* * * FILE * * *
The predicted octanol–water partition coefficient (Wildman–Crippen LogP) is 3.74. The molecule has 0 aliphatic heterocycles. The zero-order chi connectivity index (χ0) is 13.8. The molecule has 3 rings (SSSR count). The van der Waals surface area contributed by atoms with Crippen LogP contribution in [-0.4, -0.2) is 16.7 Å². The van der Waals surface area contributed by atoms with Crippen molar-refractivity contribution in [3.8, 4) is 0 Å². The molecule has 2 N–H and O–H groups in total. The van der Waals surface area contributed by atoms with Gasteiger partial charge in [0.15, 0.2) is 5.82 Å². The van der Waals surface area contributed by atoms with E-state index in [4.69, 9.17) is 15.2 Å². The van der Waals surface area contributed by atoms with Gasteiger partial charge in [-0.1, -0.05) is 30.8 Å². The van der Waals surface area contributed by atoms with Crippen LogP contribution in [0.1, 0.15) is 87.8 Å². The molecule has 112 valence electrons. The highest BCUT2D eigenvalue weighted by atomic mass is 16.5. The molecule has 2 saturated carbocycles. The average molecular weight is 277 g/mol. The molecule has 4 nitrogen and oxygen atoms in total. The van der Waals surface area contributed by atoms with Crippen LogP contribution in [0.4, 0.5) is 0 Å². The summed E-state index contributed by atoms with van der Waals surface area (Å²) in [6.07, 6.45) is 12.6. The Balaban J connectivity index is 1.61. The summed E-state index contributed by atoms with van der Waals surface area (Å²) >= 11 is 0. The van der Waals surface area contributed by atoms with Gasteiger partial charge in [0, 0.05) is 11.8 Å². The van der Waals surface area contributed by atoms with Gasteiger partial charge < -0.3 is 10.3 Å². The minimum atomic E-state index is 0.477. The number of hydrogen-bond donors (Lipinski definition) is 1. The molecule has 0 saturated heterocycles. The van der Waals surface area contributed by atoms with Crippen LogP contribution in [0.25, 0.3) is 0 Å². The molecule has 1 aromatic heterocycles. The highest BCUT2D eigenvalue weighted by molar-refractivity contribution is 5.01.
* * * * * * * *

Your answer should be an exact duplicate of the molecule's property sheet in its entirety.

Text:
The predicted octanol–water partition coefficient (Wildman–Crippen LogP) is 3.74. The molecule has 0 aliphatic heterocycles. The zero-order chi connectivity index (χ0) is 13.8. The molecule has 3 rings (SSSR count). The van der Waals surface area contributed by atoms with Crippen LogP contribution in [-0.4, -0.2) is 16.7 Å². The van der Waals surface area contributed by atoms with Crippen molar-refractivity contribution in [3.8, 4) is 0 Å². The molecule has 2 N–H and O–H groups in total. The van der Waals surface area contributed by atoms with Gasteiger partial charge in [0.15, 0.2) is 5.82 Å². The van der Waals surface area contributed by atoms with E-state index in [4.69, 9.17) is 15.2 Å². The van der Waals surface area contributed by atoms with Gasteiger partial charge in [-0.1, -0.05) is 30.8 Å². The van der Waals surface area contributed by atoms with Crippen LogP contribution in [0.1, 0.15) is 87.8 Å². The molecule has 112 valence electrons. The highest BCUT2D eigenvalue weighted by atomic mass is 16.5. The molecule has 2 saturated carbocycles. The average molecular weight is 277 g/mol. The molecule has 4 nitrogen and oxygen atoms in total. The van der Waals surface area contributed by atoms with Crippen LogP contribution in [0.4, 0.5) is 0 Å². The summed E-state index contributed by atoms with van der Waals surface area (Å²) in [6.07, 6.45) is 12.6. The Balaban J connectivity index is 1.61. The summed E-state index contributed by atoms with van der Waals surface area (Å²) >= 11 is 0. The van der Waals surface area contributed by atoms with Gasteiger partial charge in [0, 0.05) is 11.8 Å². The van der Waals surface area contributed by atoms with Gasteiger partial charge < -0.3 is 10.3 Å². The minimum atomic E-state index is 0.477. The number of hydrogen-bond donors (Lipinski definition) is 1. The molecule has 0 saturated heterocycles. The van der Waals surface area contributed by atoms with Crippen LogP contribution in [0.25, 0.3) is 0 Å². The molecule has 1 aromatic heterocycles. The highest BCUT2D eigenvalue weighted by molar-refractivity contribution is 5.01.